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  1. Michael Vannoy Adams (1996). The Multicultural Imagination: Race, Color, and the Unconscious. Routledge.
    The Multicultural Imagination is a challenging inquiry into the complex interrelationship between our ideas about race, color and the unconscious. Drawing on clinical case material, Michael Vannoy Adams argues that race is just as important as sex or any other content of the unconscious. He does not assume that racism will simply vanish if we psychoanalyze a patient, but shows how a non-defensive ego and a self-image that is receptive to other-images can move us towards a more productive discourse of (...)
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  2. Ido Amihai, Leon Deouell & Shlomo Bentin (2011). Conscious Awareness is Necessary for Processing Race and Gender Information From Faces. Consciousness and Cognition 20 (2):269-279.
    Previous studies suggested that emotions can be correctly interpreted from facial expressions in the absence of conscious awareness of the face. Our goal was to explore whether subordinate information about a face’s gender and race could also become available without awareness of the face. Participants classified the race or the gender of unfamiliar faces that were ambiguous with regard to these dimensions. The ambiguous faces were preceded by face-images that unequivocally represented gender and race, rendered consciously invisible by simultaneous continuous-flash-suppression. (...)
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  3. Alan Bass (2002). Historical and Unconscious Trauma: Racism and Psychoanalysis. Constellations 9 (2):274-283.
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  4. Ned Block (1999). Sexism, Ageism, Racism, and the Nature of Consciousness. Philosophical Topics 26 (1):39-70.
    If a philosophical theory led to the conclusion that the red stripes cannot look red to both men and women, both blacks and whites, both young and old, we would be reluctant (to say the least) to accept that philosophical theory. But there is a widespread philosophical view about the nature of conscious experience that, together with some empirical facts, suggests that color experience cannot be veridical for both men and women, both blacks and whites, both young and old.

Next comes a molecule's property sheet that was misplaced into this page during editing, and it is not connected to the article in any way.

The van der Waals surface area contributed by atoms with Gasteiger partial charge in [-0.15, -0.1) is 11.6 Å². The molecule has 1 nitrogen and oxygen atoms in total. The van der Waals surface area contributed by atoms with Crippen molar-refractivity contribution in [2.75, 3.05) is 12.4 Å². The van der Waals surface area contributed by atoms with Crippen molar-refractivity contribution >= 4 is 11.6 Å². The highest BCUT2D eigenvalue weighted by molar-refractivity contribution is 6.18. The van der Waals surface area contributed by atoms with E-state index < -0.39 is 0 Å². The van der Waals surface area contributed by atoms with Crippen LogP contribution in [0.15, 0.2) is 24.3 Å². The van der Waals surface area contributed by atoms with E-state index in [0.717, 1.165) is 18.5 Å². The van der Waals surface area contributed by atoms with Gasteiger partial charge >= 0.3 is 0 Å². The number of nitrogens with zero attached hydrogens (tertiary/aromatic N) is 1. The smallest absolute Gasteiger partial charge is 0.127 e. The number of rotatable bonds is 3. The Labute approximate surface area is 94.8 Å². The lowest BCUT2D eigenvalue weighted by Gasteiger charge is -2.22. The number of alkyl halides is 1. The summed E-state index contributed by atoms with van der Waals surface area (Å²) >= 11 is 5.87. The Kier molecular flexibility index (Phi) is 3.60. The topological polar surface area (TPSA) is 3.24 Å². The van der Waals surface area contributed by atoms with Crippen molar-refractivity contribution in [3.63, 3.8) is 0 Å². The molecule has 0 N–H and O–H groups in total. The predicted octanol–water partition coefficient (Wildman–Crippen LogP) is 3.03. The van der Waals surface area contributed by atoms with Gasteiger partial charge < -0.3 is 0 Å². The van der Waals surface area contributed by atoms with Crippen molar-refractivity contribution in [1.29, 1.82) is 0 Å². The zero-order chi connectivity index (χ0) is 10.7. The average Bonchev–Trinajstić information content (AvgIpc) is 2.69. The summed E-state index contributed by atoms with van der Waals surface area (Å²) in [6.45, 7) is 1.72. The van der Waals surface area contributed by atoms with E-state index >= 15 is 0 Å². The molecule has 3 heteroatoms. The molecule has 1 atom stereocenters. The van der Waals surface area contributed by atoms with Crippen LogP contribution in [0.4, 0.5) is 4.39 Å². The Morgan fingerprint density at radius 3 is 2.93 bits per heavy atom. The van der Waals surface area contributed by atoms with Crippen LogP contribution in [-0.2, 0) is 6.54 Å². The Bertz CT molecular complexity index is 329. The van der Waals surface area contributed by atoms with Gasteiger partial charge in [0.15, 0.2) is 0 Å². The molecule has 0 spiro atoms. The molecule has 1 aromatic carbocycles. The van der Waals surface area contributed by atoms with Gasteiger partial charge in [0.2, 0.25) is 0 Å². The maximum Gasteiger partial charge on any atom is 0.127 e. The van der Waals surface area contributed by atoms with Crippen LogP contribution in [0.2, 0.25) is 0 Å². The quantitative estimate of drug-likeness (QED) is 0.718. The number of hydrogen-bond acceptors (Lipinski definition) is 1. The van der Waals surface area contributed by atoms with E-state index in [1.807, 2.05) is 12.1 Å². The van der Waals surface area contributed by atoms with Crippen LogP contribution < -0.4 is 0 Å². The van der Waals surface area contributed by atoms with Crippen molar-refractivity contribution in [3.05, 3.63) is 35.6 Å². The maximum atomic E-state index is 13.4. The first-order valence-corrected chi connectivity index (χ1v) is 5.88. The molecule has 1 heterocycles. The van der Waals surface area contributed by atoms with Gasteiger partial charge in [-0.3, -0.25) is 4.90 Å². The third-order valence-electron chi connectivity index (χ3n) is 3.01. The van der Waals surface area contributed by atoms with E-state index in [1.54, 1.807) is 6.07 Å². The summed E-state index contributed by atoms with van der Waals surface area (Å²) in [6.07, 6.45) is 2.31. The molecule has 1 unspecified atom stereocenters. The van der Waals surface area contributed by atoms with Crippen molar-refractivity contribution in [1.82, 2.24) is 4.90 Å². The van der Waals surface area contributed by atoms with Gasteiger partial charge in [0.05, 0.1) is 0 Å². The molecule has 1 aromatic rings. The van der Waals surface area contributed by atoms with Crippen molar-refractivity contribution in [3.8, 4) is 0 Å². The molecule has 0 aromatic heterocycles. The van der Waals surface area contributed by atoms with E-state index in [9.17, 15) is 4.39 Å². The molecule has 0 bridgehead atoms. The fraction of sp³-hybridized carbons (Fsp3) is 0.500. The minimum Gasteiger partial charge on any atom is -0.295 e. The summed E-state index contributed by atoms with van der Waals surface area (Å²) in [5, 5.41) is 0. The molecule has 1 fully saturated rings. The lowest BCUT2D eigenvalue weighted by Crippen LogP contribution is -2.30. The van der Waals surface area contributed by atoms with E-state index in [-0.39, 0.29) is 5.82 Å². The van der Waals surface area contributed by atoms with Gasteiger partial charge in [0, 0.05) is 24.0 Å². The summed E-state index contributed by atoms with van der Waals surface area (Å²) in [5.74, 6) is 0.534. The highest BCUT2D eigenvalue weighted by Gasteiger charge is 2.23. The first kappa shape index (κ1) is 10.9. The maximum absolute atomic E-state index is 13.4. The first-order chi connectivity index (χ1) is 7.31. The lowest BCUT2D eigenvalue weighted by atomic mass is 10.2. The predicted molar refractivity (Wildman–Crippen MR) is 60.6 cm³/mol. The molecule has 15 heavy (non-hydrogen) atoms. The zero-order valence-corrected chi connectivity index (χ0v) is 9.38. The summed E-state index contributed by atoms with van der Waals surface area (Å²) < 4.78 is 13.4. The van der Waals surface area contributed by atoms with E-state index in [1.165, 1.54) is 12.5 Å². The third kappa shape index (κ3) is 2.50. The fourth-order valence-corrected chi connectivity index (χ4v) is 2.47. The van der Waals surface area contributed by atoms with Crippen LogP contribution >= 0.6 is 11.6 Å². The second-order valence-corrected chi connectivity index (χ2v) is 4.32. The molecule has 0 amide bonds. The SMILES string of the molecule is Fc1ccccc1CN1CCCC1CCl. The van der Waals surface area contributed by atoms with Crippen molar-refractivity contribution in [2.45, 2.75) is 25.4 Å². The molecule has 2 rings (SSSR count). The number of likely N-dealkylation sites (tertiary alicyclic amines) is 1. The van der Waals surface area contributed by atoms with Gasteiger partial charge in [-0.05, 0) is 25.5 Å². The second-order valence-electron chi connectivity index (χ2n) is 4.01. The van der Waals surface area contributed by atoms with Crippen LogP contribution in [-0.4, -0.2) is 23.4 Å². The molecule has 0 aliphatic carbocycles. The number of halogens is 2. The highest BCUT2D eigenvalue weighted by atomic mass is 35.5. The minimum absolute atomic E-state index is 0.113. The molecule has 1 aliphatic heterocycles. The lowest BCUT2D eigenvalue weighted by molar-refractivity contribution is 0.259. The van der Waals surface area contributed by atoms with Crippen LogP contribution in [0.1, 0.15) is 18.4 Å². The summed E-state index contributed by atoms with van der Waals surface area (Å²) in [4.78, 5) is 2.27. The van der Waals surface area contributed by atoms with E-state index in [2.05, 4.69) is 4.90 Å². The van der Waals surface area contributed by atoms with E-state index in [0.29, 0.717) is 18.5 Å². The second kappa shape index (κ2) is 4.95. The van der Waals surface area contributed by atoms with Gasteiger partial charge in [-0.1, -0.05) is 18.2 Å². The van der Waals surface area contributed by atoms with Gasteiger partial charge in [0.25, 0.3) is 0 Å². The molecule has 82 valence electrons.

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  5. Bernard R. Boxill (2010). “A Man's a Man for All That”. The Monist 93 (2):188-207.
  6. C. Colwell (1995). Typology, Racism, and The Bell Curve. Journal for Peace and Justice Studies 6 (2):103-111.
  7. Luc Faucher & Edouard Machery (2009). Racism: Against Jorge Garcia's Moral and Psychological Monism. Philosophy of the Social Sciences 39 (1):41-62.
    In this article, we argue that it can be fruitful for philosophers interested in the nature and moral significance of racism to pay more attention to psychology. We do this by showing that psychology provides new arguments against Garcia's views about the nature and moral significance of racism. We contend that some scientific studies of racial cognition undermine Garcia's moral and psychological monism about racism: Garcia disregards (1) the rich affective texture of racism and (2) the diversity of what makes (...)
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  8. J. L. A. Garcia (2011). Racism, Psychology, and Morality: Dialogue with Faucher and Machery. Philosophy of the Social Sciences 41 (2):250-268.
    I here respond to several points in Faucher and Machery’s vigorous and informative critique of my volitional account of racism (VAR). First, although the authors deem it a form of "implicit racial bias," a mere tendency to associate black people with "negative" concepts falls short of racial "bias" or prejudice in the relevant sense. Second, such an associative disposition need not even be morally objectionable. Third, even for more substantial forms of implicit racial bias such as race-based fear or disgust, (...)